The woman, of East Hull, had needed several hospital admissions and assessments for pain, loss of water and bleeding from May 31, 2011 onwards.
Examinations on a visit to the antenatal unit at Hull Royal Infirmary on July 5, when she had suffered the haemorrhage, picked up a heartbeat on ultrasound scans.
It was this evidence which led independent medical experts to conclude that the baby would have been born in a “good condition” had the woman been induced between that date and July 8.
Instead, she was sent home and admitted again on July 9 – the day after her due date, with her daughter stillborn the following morning.
The woman believes to this day that midwives repeatedly ignored her concerns due to her young age at the time, and says she will never come to terms with what happened.
She said: “It was my first pregnancy. I was young and I put my trust in them but I received an appalling level of care and I felt like I was treated like a silly little teenager. I wasn’t. I had a good head on my shoulders and already had qualifications in childcare.
“You can’t put a price the loss of a baby. Taking legal action was not about the money, it was about the hospital accepting they should have done more.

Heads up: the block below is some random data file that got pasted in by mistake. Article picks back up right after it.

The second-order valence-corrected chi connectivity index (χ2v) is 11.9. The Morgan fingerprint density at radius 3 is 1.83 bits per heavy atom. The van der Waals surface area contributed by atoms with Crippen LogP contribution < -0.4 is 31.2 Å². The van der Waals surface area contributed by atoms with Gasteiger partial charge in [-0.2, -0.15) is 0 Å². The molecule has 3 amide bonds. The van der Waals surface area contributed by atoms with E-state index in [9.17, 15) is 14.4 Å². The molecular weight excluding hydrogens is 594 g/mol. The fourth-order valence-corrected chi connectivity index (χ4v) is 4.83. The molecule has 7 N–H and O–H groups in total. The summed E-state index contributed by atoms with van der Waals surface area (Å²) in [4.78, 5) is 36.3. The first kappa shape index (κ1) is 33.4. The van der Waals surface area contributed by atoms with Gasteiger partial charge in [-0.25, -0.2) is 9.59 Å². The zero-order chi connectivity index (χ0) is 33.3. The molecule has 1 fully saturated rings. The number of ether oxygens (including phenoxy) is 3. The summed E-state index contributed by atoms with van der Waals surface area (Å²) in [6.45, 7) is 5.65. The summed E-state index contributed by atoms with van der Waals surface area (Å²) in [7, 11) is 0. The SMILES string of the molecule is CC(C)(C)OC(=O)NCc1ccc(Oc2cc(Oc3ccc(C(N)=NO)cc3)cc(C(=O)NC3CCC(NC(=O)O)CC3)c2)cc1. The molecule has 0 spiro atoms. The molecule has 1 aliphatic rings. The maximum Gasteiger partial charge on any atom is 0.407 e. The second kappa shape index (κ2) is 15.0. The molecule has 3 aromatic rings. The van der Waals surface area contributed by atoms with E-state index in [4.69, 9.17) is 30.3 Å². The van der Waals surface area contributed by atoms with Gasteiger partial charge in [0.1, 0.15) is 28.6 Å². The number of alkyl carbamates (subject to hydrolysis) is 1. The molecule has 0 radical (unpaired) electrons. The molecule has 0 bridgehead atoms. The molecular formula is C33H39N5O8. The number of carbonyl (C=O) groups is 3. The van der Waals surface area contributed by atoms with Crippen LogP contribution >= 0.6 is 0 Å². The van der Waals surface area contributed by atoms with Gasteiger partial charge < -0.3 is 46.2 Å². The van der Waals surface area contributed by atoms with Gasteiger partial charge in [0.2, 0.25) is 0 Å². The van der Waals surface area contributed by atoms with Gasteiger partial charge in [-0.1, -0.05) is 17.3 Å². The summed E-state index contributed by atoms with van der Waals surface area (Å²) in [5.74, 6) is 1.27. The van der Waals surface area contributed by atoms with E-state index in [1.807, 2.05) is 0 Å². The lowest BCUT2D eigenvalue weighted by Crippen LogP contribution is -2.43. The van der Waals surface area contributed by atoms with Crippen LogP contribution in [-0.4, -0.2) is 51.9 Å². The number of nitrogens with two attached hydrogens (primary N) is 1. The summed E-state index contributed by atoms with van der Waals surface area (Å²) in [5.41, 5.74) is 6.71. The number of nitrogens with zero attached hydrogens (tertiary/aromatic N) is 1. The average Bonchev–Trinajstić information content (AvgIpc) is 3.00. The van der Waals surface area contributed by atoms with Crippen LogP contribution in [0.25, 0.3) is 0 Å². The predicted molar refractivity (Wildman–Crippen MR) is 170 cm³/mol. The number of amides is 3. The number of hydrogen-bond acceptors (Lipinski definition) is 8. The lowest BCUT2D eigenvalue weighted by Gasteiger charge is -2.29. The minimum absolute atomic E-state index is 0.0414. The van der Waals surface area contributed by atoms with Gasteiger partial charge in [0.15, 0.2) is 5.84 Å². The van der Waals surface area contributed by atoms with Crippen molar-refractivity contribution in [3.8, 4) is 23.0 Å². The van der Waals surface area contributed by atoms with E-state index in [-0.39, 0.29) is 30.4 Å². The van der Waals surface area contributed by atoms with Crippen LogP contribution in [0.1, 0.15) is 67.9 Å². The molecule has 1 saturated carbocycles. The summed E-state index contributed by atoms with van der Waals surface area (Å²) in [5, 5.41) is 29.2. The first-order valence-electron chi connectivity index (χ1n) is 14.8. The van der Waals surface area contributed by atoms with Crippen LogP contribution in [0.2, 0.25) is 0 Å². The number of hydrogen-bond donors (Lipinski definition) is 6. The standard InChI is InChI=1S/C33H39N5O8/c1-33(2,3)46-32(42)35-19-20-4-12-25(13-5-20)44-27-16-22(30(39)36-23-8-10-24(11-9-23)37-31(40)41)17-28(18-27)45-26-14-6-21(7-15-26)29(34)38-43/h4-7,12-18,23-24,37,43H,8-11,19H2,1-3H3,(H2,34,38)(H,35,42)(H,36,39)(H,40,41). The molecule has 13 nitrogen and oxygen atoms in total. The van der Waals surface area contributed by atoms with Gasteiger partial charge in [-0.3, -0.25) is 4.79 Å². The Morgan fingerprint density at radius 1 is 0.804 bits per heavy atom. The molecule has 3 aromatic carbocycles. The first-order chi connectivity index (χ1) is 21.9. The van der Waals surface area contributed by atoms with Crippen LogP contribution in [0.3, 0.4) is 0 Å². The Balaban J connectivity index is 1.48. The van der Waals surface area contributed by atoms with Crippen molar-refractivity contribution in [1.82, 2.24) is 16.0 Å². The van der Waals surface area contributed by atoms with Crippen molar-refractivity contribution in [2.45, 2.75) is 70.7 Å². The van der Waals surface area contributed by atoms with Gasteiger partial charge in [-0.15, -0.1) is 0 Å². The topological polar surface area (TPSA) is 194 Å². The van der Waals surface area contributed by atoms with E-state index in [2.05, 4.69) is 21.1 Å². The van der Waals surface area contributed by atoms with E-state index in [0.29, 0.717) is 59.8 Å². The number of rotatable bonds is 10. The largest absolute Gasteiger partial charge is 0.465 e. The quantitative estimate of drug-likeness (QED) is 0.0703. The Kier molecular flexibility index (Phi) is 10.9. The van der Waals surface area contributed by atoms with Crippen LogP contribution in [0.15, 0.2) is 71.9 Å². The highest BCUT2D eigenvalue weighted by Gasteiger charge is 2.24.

“They could offer me all the money in the world. It won’t bring her back. All I have is the memories and the photographs I took of her in the hospital.”
Recalling her labour, the woman says the situation was made even more difficult by midwives being completely unaware of the graveness of her situation until it was too late.
“One of the midwives kept saying to me that I’d be a mum in the next few hours. Then I remember them checking my baby’s heartbeat and suddenly turning the screen the other way,” she said.
“Then they told me my baby had died and gave me an epidural, so I didn’t feel any pain. I had to give birth later that day.
“When I got home I struggled to cry. My family were very tearful, especially my parents, but I didn’t cry until the funeral a week later. I felt that I needed to be strong for my family, but then I broke down very quickly and was placed on anti-depressants.
“I blamed myself for not speaking up more, but now I have some answers and some closure. It means I can stop blaming myself, as I have done all this time. I really thought it was my fault.
“Obviously, I think back and dwell on it a lot. If she was here now she would be in nursery. My friend has a little girl and she is three and I can’t help thinking I’d be doing similar things with my daughter.”
Despite the trauma of losing her baby girl, the woman did experience the joy of having a baby boy the following year.
“He is my absolute world and he keeps me positive, but throughout my pregnancy with him I was frightened that things would go wrong,” she said.
“Every time I had a scan she was fearful of being told there was no heartbeat.
“I take him to the cemetery with me because when he is older, he will ask questions. He knows about his sister. You ask him where she is and he points to the sky. He will understand as he gets older.”